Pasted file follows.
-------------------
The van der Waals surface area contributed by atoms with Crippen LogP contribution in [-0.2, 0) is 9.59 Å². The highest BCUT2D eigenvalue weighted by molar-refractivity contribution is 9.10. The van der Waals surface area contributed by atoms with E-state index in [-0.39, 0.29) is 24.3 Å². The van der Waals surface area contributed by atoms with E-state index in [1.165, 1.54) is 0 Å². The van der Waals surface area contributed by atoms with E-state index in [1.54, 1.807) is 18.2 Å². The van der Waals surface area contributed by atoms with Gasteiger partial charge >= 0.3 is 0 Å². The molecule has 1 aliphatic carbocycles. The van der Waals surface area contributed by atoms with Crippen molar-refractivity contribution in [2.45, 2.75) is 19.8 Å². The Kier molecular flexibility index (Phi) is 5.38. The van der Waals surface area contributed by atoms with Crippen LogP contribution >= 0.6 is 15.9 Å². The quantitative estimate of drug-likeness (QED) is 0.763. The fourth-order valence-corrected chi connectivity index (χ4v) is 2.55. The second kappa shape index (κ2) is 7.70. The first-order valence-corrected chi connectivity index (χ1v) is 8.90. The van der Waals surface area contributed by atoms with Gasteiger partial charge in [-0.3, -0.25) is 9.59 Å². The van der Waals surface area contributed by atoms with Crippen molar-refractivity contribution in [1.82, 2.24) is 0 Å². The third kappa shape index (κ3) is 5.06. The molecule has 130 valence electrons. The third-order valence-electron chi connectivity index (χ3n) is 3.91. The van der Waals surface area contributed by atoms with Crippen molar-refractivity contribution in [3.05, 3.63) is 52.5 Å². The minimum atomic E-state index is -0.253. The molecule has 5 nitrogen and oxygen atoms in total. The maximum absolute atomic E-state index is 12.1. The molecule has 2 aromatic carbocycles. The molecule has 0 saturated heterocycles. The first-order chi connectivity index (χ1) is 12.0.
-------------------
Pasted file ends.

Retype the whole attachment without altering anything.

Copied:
The van der Waals surface area contributed by atoms with Crippen LogP contribution in [-0.2, 0) is 9.59 Å². The highest BCUT2D eigenvalue weighted by molar-refractivity contribution is 9.10. The van der Waals surface area contributed by atoms with E-state index in [-0.39, 0.29) is 24.3 Å². The van der Waals surface area contributed by atoms with E-state index in [1.165, 1.54) is 0 Å². The van der Waals surface area contributed by atoms with E-state index in [1.54, 1.807) is 18.2 Å². The van der Waals surface area contributed by atoms with Gasteiger partial charge >= 0.3 is 0 Å². The molecule has 1 aliphatic carbocycles. The van der Waals surface area contributed by atoms with Crippen molar-refractivity contribution in [2.45, 2.75) is 19.8 Å². The Kier molecular flexibility index (Phi) is 5.38. The van der Waals surface area contributed by atoms with Crippen LogP contribution >= 0.6 is 15.9 Å². The quantitative estimate of drug-likeness (QED) is 0.763. The fourth-order valence-corrected chi connectivity index (χ4v) is 2.55. The second kappa shape index (κ2) is 7.70. The first-order valence-corrected chi connectivity index (χ1v) is 8.90. The van der Waals surface area contributed by atoms with Gasteiger partial charge in [-0.3, -0.25) is 9.59 Å². The van der Waals surface area contributed by atoms with Crippen molar-refractivity contribution in [1.82, 2.24) is 0 Å². The third kappa shape index (κ3) is 5.06. The molecule has 130 valence electrons. The third-order valence-electron chi connectivity index (χ3n) is 3.91. The van der Waals surface area contributed by atoms with Crippen molar-refractivity contribution in [3.05, 3.63) is 52.5 Å². The minimum atomic E-state index is -0.253. The molecule has 5 nitrogen and oxygen atoms in total. The maximum absolute atomic E-state index is 12.1. The molecule has 2 aromatic carbocycles. The molecule has 0 saturated heterocycles. The first-order chi connectivity index (χ1) is 12.0.